UN slams Israel for ‘de-development’ of Palestine
New report reviews effects of Israel’s 50-year occupation of the Palestinian territories and settlement growth.
A new UN report has strongly condemned Israel for the “de-development” and “deteriorating humanitarian conditions” of the Palestinian territories of East Jerusalem, the West Bank and the Gaza Strip, brought about by Israel’s 50-year occupation.
The report by the United Nations Conference on Trade and Development (UNCTAD), published on Tuesday, said the performance of the Palestinian economy is “far below potential”, while unemployment has persisted at levels rarely seen worldwide since the Great Depression.
“2017 marks the fiftieth anniversary of the Israeli occupation of the Gaza Strip and the West Bank, including East Jerusalem; the longest occupation in recent history. For the Palestinian people, these were five decades of de-development, suppressed human potential and denial of the basic human right to development, with no end in sight,” the report states.
“Instead of the hoped-for two-State solution envisaged by the United Nations and the international community, occupation is currently even more entrenched, while its complex socioeconomic toll has worsened over time.”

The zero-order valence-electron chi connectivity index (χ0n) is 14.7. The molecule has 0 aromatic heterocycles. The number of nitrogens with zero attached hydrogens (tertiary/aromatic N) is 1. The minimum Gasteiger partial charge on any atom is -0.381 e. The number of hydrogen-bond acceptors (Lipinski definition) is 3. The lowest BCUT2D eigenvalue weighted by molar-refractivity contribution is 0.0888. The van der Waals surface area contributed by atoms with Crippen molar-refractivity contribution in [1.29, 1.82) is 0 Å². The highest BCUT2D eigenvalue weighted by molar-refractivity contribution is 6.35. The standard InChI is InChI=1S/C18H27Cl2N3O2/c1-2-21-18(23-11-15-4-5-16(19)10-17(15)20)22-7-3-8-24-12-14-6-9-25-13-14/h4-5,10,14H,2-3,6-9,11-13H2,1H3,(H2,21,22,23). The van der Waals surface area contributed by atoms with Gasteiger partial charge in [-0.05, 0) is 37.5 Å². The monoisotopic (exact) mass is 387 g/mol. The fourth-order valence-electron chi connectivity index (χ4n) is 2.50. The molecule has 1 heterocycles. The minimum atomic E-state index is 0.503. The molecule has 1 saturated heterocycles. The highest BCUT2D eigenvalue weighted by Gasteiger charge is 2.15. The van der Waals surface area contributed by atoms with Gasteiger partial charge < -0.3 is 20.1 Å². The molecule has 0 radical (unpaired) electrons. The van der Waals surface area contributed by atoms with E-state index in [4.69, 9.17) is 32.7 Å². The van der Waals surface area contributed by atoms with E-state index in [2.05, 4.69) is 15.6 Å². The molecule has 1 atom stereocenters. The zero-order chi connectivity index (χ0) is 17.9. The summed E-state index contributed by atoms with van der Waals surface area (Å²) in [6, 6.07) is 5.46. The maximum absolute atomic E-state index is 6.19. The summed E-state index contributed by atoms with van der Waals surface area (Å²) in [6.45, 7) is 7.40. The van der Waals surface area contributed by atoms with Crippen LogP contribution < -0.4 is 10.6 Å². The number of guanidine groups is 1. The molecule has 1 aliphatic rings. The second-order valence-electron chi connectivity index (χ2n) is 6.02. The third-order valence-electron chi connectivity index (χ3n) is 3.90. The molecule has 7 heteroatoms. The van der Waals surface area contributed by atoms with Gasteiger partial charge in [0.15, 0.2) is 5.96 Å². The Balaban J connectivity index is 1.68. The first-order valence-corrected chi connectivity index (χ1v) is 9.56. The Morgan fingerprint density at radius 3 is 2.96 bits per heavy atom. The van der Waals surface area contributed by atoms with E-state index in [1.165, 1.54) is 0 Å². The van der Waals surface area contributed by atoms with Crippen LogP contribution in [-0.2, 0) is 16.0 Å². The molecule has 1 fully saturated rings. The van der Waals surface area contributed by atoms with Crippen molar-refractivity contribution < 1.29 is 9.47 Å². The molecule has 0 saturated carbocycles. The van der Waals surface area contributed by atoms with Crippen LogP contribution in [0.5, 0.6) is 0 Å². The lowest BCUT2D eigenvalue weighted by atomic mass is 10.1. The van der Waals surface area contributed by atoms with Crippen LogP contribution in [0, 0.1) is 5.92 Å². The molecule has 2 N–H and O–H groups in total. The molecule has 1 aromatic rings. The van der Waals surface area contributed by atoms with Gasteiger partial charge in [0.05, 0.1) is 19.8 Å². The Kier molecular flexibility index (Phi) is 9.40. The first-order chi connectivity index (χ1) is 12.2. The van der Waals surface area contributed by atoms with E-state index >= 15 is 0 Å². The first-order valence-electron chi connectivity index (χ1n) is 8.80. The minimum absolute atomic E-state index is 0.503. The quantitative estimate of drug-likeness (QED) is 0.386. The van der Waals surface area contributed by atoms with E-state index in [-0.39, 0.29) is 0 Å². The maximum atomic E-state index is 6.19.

Among other issues, the report reviews the steady decline in gross domestic product (GDP) growth over the past two decades, the imposition of Palestinian economic dependence on Israel, the theft of Palestinian natural resources, and Gaza’s isolation. It reaffirms a previous finding that the Palestinian economy would be at least twice as large if the occupation were lifted.
The primary causes for the economic stagnation include “continuing loss of land and natural resources to settlements and the annexation of land in the West Bank”, along with market fragmentation and Israeli-imposed import restrictions, the report notes.
READ MORE: UN – Israeli occupation stunts Palestinian economy
Palestinians in the occupied territories have not had full control over their economy since 1967 when Israel occupied East Jerusalem, the West Bank and the Gaza Strip.
Although the Palestinian Authority (PA) was established in 1994 with the hope of creating an independent Palestinian state and economy, expansion of illegal Israeli settlements and the building of the separation wall have made this goal increasingly difficult to achieve.
Israel also has direct control over more than 60 percent of the West Bank, including most of its natural resources.
All of Israel’s illegal settlements in the West Bank, numbering around 125, are located in Area C, where at least 300,000 Palestinians live. Israel prohibits Palestinian construction and development in about 70 percent of this area.
“[T]he increasing belligerence of occupation presents a two-fold challenge, because it denies the Palestinian people access to their natural and economic resources and at the same time discourages donor support by minimizing development gains,” the UN report states.
Sami Abdel-Shafi, an independent economic consultant, cited a “massive depletion of the Palestinian human resource, simply because it is unable to practice what it does best”.
“You have hundreds of thousands of people who are unemployed and very few that are actually working,” Abdel-Shafi told Al Jazeera. “So whatever increase you have in the number of people who are working, this is not nearly enough to catch up with the demand that is generated by population growth and new graduates in the market.”